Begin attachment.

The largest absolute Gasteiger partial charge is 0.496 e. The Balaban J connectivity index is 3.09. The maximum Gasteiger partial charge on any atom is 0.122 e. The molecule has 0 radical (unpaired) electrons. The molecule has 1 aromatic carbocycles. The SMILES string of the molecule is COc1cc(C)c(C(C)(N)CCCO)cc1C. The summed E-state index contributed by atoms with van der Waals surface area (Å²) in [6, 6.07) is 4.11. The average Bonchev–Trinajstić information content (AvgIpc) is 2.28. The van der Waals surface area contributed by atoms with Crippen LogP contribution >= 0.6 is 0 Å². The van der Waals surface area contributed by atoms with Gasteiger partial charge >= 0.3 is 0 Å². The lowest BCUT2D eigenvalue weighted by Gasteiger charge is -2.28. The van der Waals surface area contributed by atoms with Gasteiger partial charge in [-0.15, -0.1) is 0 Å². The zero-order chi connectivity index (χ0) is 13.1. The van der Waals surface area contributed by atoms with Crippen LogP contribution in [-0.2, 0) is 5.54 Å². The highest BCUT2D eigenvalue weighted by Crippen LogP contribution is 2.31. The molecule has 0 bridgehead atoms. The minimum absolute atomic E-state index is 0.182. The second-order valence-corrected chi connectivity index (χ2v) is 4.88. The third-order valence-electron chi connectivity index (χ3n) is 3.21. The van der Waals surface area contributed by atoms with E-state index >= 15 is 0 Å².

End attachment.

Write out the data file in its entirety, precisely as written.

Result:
The largest absolute Gasteiger partial charge is 0.496 e. The Balaban J connectivity index is 3.09. The maximum Gasteiger partial charge on any atom is 0.122 e. The molecule has 0 radical (unpaired) electrons. The molecule has 1 aromatic carbocycles. The SMILES string of the molecule is COc1cc(C)c(C(C)(N)CCCO)cc1C. The summed E-state index contributed by atoms with van der Waals surface area (Å²) in [6, 6.07) is 4.11. The average Bonchev–Trinajstić information content (AvgIpc) is 2.28. The van der Waals surface area contributed by atoms with Crippen LogP contribution >= 0.6 is 0 Å². The van der Waals surface area contributed by atoms with Gasteiger partial charge >= 0.3 is 0 Å². The lowest BCUT2D eigenvalue weighted by Gasteiger charge is -2.28. The van der Waals surface area contributed by atoms with Gasteiger partial charge in [-0.15, -0.1) is 0 Å². The zero-order chi connectivity index (χ0) is 13.1. The van der Waals surface area contributed by atoms with Crippen LogP contribution in [-0.2, 0) is 5.54 Å². The highest BCUT2D eigenvalue weighted by Crippen LogP contribution is 2.31. The molecule has 0 bridgehead atoms. The minimum absolute atomic E-state index is 0.182. The second-order valence-corrected chi connectivity index (χ2v) is 4.88. The third-order valence-electron chi connectivity index (χ3n) is 3.21. The van der Waals surface area contributed by atoms with E-state index >= 15 is 0 Å².